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Jes Wittig is a dancer, a tarotmancer and a reiki master, it sounds like a magical combination. Jes, tell us more about yourself and your life as a witch and person of faith.

Jes: I am indeed all of those things! I dance, I make dances, direct, read the tarot, and channel the reiki, sometimes all at once. I have been described as the Doug Jones of modern dance for my physical character work and proclivity for the imaginal. 

What faith were you raised in, and what was your relationship to it while growing up?

Jes: My mother is something of a witch herself but rarely speaks of it, and witchcraft wasn’t much a part of my life growing up. I was raised in something resembling Roman Catholicism mixed with mother earth and science. My mother felt that it was good for a kid to feel that there is something significant and divine that loves them unconditionally and is always looking out for them while also leaving room for experimentation. My father is an atheist. So, my view of Catholicism was shaped in an academically spiritual setting, as I attended Catholic school for some years. When I had more profound questions regarding what we were learning about God and faith there, my mother had less literal and more overarchingly moral explanations. I remember asking her what or who the Devil exactly was one day after coming home from Catholic school, and her reason was that hell was not a literal place. Rather, it was in the mind. She only speaks of the Devil as the tormenting mind-voice many of us have encountered. Hence, she has a more universalist approach to belief and God. My interpretation of the Devil now is somewhere in between mind-form and body-form.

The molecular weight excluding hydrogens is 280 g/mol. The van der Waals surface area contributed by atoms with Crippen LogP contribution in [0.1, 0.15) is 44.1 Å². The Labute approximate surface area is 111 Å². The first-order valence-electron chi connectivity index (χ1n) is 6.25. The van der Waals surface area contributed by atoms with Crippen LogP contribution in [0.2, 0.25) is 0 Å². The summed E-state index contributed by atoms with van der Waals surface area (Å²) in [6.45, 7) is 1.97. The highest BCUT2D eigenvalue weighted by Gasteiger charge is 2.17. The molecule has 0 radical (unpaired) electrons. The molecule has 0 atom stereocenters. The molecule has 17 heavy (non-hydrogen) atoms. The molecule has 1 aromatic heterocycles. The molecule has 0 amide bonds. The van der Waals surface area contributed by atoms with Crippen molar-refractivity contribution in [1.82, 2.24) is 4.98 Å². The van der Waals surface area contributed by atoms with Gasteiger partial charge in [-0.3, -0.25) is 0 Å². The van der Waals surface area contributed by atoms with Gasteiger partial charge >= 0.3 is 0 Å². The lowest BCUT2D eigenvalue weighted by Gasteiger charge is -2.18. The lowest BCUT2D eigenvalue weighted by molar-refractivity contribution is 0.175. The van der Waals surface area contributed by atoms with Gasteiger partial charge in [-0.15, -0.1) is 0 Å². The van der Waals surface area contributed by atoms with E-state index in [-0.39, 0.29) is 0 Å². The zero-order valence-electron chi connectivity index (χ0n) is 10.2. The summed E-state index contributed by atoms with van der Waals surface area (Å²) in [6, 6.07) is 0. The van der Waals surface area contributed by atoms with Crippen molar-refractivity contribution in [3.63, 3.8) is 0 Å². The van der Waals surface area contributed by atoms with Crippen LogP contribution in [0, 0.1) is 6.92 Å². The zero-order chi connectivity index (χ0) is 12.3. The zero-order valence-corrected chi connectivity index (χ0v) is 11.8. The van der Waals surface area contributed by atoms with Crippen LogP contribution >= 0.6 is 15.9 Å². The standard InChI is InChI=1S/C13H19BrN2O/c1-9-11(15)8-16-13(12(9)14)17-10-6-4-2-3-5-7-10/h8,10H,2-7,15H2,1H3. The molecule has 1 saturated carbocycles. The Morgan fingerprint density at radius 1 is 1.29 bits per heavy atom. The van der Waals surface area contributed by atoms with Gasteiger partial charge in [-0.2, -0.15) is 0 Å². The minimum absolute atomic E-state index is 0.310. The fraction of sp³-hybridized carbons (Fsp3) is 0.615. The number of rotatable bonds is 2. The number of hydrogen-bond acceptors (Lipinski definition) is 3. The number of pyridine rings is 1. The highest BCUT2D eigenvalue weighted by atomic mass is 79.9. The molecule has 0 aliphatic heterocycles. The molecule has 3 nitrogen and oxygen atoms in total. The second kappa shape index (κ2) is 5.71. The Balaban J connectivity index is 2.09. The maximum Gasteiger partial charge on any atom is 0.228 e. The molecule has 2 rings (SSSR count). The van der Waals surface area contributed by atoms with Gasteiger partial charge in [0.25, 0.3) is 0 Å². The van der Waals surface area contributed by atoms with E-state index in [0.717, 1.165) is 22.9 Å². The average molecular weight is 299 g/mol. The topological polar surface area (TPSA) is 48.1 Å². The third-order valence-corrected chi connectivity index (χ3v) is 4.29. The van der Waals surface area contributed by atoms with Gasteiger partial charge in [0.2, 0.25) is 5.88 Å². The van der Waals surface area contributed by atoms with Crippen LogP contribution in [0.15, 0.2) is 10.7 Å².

How did you come to explore and expand outside of the spiritual background you grew up with?